Result: virtually all my emails beat the control and the most successful nearly doubled it measured by the percentage of recipients who signed up for the workshop. The creative was the only variation in the promotion, proving that yes, people really do read the copy. The messages will be retested, refined and rolled out, potentially bringing in a lot of motivated new prospects to be nurtured and developed into committed, profitable students. Market testing is definitely worth the effort.

If you need to sell the value of market testing internally, you might use the example of MoviePass. This company had the bright idea to buy unsold tickets in movie theaters and then wrap them into a membership plan where you can watch x movies a month for a fee of y. According to a recent interview with the CEO of its parent company, MoviePass did test y but apparently not x. They just decided to offer unlimited movies… which meant MoviePass would end up buying its members a full priced ticket if a discount was unavailable for a popular movie. The CEO didn’t see a problem with a burn rate which was then $21 million a month even though MoviePass only had $43 million in cash on hand.

Shortly after this interview (which went live on July 18 of this year), MoviePass announced the number of movies you could see per month would be reduced from unlimited to… three. The result was a sharp decline in its stock price and a feeding frenzy from competitors and the media. All of which could have been avoided with some simple market testing.

We’re stepping back, not stepping away

Boy with American Flag
This photo is in the Creative Commons, meaning the photographer has approved its use without permission or payment. It originally appeared with an editorial, entitled “America’s struggles with cultural ignorance”, in the online publication of Biola, a Christian college.

As exactly nobody noticed but me, June was the first month since 2004 in which we did not publish a single post. Blowing that tradition feels great. I’m backing off on new freelance work and will continue to post here from time to time, but only if I have something worth saying. The collected wisdom of this site can be found mostly in the Copywriting 101 category or, if you want to pay very little extra for me to organize it for you, in my book Copywriting that Gets RESULTS! And if you are willing to read about food instead of marketing, Burnt My Fingers is alive and well with new posts at least 2x a week.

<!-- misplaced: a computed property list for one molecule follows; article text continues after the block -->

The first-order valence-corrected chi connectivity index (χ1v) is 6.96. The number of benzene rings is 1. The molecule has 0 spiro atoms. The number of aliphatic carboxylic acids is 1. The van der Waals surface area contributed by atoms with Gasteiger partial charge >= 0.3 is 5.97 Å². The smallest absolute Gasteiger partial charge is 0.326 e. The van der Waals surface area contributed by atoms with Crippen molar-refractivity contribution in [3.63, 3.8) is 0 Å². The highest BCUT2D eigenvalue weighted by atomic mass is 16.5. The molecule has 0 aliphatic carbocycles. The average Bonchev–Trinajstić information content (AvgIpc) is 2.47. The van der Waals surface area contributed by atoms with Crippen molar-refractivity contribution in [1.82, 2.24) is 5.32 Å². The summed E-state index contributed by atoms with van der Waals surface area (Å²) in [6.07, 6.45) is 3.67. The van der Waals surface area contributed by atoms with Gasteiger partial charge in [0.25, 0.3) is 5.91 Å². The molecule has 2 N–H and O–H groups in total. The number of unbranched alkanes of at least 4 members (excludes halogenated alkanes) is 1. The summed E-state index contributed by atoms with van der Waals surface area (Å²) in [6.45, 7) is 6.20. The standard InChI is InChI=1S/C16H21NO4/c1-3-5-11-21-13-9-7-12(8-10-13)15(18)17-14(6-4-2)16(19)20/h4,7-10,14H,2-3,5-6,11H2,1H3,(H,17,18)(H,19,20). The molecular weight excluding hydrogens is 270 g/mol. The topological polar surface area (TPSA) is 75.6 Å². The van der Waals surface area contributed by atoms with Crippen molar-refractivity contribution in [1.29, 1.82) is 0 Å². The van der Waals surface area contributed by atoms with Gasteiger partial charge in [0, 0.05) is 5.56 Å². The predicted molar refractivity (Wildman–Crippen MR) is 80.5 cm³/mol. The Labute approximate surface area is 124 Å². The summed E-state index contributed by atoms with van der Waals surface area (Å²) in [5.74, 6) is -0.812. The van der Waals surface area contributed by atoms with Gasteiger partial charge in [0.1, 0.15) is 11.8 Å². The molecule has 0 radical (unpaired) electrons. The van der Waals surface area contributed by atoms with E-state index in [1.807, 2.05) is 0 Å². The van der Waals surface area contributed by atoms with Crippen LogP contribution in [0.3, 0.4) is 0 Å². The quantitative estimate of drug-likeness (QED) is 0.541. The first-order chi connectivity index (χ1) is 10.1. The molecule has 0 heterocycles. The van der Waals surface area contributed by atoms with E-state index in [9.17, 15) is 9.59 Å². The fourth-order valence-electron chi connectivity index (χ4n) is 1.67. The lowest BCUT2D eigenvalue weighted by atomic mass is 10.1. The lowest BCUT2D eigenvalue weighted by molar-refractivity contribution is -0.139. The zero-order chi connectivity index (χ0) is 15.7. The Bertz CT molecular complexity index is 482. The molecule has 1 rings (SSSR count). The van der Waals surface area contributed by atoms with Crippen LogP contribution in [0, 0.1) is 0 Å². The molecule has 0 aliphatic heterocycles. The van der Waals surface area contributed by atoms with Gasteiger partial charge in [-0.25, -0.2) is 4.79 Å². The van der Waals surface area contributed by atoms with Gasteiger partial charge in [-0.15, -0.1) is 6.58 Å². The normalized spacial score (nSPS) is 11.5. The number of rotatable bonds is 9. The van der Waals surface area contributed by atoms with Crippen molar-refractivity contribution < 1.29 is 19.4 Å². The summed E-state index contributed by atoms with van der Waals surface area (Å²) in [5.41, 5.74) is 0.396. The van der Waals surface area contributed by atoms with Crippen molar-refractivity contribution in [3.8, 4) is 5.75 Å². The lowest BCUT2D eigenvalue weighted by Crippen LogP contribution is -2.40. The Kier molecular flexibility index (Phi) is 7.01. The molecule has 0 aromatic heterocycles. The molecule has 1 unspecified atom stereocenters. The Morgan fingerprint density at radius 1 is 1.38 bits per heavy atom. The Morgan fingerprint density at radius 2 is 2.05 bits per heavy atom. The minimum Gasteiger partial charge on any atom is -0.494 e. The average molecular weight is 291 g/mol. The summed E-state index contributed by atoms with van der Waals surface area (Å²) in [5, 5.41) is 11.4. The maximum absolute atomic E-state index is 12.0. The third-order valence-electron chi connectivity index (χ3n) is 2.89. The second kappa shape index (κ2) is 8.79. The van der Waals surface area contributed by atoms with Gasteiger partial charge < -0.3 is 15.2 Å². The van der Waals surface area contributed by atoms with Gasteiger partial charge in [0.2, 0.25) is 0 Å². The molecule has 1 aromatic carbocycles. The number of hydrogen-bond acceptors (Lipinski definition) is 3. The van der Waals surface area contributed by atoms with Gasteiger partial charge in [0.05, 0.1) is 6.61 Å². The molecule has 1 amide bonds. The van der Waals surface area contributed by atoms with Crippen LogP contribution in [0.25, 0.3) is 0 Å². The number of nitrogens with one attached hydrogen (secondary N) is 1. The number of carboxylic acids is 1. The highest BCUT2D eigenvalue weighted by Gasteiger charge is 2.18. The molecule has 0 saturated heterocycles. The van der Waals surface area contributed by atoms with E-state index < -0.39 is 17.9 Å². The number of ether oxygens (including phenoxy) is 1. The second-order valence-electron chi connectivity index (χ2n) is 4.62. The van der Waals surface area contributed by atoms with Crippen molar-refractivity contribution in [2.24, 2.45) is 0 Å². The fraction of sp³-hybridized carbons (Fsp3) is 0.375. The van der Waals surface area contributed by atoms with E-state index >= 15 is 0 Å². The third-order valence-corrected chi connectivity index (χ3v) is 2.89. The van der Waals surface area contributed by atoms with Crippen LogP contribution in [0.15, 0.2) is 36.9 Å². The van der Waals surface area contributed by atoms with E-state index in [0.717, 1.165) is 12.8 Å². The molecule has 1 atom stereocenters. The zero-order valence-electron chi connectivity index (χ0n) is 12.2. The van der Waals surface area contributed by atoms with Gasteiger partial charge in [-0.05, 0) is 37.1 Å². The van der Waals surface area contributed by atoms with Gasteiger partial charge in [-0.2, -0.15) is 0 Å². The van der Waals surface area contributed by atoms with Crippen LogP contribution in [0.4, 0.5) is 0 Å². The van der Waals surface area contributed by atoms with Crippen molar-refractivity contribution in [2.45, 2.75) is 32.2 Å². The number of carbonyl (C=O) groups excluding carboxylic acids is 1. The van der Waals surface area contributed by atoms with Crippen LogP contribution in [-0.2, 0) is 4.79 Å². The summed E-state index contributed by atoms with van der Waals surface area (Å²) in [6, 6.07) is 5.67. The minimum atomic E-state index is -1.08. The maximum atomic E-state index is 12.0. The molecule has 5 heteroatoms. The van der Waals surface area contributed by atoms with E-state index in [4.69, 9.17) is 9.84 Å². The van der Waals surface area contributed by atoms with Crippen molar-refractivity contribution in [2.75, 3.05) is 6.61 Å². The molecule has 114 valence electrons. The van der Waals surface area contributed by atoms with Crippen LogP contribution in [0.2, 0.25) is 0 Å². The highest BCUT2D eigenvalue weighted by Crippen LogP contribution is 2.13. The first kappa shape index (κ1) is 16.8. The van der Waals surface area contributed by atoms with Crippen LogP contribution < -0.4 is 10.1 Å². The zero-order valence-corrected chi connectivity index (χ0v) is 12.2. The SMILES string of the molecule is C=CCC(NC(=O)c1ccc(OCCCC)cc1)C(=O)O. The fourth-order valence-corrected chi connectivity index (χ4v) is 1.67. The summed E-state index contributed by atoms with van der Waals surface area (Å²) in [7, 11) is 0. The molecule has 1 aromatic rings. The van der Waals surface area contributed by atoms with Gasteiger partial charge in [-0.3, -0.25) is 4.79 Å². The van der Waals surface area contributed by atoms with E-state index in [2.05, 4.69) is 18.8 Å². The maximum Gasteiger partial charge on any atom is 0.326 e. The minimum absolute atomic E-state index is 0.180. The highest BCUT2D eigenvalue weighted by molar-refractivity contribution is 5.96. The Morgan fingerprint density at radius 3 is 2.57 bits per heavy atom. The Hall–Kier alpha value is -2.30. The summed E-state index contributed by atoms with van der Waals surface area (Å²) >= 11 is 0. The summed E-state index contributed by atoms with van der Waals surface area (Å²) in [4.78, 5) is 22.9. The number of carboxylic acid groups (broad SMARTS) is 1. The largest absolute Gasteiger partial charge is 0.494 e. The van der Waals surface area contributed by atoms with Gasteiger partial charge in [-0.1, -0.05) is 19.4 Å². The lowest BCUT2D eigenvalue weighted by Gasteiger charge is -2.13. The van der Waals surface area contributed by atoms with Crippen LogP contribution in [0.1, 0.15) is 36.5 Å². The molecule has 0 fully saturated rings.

I started this blog because I was teaching a copywriting course for the Direct Marketing Association, and the innovative format (yes, blogs were new at one time) seemed a good way to keep in touch with students outside of class. In 2004 email and other electronic marketing was in the ascendancy, but we still used direct mail for many creative and marketing examples because there is such a rich history to draw from.

Today, the most effective marketing is found in ads that don’t seem like ads at all, in clickbait headlines and fake social media posts that target a specific group or concern. David Ogilvy and other giants of direct marketing would be very proud of, if not exactly chummy with, the Russians and others that excel at these new media. Just like Robert Collier or John Caples, they do the digging to understand what is important to their target audience, then present their product or service as a solution to the problem the audience is having.